Pirelli admits tyre problems in Qatar – “All the tyres were quite worn”

Pirelli has admitted to the tyre problems in Qatar, saying that all they need is data from teams to confirm their fears.

A major talking point from the Qatar GP was the sheer amount of punctures the drivers suffered. As many as four drivers suffered due to dodgy tyres, and all eyes were on Pirelli.

The tyre manufacturer already suffered a fiasco of this sort in Baku, and now it was back again. Many drivers spoke out against it, and the company has a lot of answering to do.

Pirelli admitted to the tyre problems in Qatar, and said that there was more wear on the tyres than what was projected.

As quoted by grandprix247.com, when asked which tyre was the victim at the Losail Circuit, Pirelli motorsport chief Mario Isola replied saying, “Front left, because it is the most stressed tyre but I don’t want to say that this was caused by excessive energy or something like that.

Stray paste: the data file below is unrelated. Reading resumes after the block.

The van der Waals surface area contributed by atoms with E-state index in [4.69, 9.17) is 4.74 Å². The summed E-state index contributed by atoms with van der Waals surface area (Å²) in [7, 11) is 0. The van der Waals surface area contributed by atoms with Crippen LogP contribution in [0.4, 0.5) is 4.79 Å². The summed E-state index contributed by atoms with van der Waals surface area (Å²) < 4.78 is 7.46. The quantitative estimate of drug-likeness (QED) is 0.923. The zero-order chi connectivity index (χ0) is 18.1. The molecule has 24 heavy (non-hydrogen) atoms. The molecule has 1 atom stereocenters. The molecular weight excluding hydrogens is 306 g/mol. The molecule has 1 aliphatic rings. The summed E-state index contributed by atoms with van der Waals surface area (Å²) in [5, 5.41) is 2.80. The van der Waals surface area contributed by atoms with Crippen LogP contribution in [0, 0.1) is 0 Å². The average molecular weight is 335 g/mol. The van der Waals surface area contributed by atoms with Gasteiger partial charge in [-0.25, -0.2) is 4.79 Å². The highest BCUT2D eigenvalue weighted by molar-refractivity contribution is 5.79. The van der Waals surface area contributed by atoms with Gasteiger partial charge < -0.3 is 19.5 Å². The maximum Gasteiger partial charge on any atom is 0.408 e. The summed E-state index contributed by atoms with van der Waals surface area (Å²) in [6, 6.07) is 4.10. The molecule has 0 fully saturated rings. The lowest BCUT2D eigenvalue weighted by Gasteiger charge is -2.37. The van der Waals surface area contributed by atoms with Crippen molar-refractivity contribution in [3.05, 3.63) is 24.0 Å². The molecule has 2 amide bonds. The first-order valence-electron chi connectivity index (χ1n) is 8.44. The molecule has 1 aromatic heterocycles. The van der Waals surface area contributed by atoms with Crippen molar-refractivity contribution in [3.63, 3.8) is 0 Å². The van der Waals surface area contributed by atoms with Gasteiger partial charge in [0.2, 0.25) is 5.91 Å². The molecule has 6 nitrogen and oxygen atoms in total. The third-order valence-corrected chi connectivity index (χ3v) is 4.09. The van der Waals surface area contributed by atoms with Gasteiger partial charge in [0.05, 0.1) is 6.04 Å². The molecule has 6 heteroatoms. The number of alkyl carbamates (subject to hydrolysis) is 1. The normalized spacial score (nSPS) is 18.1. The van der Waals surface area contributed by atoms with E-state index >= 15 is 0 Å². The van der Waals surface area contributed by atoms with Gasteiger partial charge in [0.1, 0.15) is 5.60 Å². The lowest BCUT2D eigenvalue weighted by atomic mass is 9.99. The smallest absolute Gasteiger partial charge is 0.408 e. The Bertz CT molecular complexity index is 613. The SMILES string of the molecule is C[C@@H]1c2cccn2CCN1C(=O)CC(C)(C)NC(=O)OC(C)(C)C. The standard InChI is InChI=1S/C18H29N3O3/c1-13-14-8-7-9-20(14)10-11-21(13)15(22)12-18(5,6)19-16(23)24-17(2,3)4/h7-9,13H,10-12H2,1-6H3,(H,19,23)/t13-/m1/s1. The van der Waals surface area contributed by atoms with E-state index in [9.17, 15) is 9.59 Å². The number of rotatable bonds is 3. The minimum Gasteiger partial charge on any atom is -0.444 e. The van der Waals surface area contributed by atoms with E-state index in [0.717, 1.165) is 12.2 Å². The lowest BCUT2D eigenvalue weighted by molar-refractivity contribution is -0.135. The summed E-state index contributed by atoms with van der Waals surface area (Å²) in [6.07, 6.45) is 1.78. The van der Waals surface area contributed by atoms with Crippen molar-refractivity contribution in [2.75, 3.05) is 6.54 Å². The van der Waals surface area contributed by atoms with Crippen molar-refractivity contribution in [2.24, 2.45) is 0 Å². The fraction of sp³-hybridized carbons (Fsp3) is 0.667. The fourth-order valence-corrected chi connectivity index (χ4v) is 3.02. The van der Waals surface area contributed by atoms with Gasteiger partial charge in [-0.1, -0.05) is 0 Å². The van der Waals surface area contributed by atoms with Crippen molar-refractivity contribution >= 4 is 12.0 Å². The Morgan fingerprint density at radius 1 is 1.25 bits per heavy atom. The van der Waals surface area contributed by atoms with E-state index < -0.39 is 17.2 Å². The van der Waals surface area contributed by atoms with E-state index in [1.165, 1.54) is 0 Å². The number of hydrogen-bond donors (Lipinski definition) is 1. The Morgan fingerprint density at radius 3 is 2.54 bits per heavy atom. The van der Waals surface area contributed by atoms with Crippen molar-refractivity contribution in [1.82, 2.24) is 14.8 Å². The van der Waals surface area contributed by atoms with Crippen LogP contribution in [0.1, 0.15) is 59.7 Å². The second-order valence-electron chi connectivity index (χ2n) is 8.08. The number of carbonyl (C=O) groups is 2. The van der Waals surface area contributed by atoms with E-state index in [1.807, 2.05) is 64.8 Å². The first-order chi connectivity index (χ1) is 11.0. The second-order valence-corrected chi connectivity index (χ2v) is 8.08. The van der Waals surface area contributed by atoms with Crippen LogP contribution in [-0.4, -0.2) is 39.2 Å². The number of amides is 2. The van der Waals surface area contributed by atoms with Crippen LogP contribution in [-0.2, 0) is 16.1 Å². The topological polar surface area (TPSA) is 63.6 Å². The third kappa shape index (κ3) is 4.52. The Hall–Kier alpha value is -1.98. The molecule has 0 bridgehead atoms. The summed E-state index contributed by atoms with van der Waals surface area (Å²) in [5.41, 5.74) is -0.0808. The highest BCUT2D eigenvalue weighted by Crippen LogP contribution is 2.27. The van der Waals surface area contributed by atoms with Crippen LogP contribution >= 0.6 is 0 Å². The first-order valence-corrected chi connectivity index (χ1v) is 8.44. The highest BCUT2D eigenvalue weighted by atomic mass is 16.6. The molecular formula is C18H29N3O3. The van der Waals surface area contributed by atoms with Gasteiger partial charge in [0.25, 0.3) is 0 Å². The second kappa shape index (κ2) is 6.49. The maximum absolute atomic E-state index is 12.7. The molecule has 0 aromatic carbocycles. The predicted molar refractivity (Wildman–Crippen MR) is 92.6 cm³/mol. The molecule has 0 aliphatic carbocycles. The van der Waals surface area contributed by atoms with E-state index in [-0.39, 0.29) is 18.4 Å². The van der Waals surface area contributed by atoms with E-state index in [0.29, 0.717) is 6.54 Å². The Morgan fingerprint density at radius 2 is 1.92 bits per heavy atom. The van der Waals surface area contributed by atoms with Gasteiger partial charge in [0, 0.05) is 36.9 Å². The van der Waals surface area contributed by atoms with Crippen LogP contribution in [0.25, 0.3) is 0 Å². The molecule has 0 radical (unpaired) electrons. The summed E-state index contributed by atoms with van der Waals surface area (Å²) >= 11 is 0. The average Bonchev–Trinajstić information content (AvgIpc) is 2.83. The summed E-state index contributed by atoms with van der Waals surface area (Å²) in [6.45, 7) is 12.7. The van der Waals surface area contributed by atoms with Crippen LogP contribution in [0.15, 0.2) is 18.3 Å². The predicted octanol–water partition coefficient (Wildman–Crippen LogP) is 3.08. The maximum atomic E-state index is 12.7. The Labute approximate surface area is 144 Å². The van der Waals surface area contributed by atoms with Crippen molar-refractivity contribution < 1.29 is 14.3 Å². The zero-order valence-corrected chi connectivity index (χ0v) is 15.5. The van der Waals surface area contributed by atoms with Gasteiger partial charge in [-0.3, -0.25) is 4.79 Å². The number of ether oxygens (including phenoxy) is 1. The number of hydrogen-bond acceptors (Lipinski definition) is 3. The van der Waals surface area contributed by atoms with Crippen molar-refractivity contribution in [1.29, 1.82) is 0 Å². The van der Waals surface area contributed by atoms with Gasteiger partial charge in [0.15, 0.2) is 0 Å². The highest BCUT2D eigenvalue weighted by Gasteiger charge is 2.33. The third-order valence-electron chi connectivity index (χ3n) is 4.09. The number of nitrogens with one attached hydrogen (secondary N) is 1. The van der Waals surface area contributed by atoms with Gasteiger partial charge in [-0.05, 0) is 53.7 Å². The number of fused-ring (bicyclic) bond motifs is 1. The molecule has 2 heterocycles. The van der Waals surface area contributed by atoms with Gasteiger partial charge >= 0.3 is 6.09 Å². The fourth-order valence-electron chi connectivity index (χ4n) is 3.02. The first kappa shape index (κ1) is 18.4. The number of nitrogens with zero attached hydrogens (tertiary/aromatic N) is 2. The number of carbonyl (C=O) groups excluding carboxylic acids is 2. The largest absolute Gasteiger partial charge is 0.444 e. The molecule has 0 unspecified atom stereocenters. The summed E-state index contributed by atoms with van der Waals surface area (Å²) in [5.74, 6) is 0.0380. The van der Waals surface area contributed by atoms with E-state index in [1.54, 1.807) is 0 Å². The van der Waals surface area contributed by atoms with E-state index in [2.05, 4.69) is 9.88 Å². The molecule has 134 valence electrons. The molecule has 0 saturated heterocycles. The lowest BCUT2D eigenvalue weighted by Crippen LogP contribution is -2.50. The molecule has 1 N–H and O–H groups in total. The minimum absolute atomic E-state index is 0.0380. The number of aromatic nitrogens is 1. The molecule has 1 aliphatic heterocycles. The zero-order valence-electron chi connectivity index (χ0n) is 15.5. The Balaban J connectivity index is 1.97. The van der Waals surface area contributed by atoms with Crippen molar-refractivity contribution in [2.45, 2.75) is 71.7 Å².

Qatar Grand Prix Pirelli lap chart
The irregular pit stops at the Qatar GP. Source: Pirelli

“The first elements that I can share is that all the tyres were quite worn, close to 100%. That we need to understand if they were caused before the loss of pressure or after the loss of pressure.”

More information needed

Isola added that they will check the data from the teams and come to a conclusion regarding the problem.

“We’re waiting for telemetry data from the teams,” he continued.

“That is a really important element to understand if the loss of pressure was sudden and (what) was the time for that.

“All the drivers were able to go back to the pits, so they lost pressure but in a time that was enough to control the car and to go back to the pits. We’re seeing a lot of impacts at high speed on the kerbs here.

“It’s not a secret that cars had also damage to chassis, to the floor, to the wings, and when a tyre is worn, it’s less protected from kerbs, big impacts, high-energy impacts. Then it can happen that they start losing pressure, and you have either to change the tyre or you’re flat,” he concluded.

Read more: Pirelli cites Silverstone and Mugello examples for going with hardest option for Qatar GP tyres

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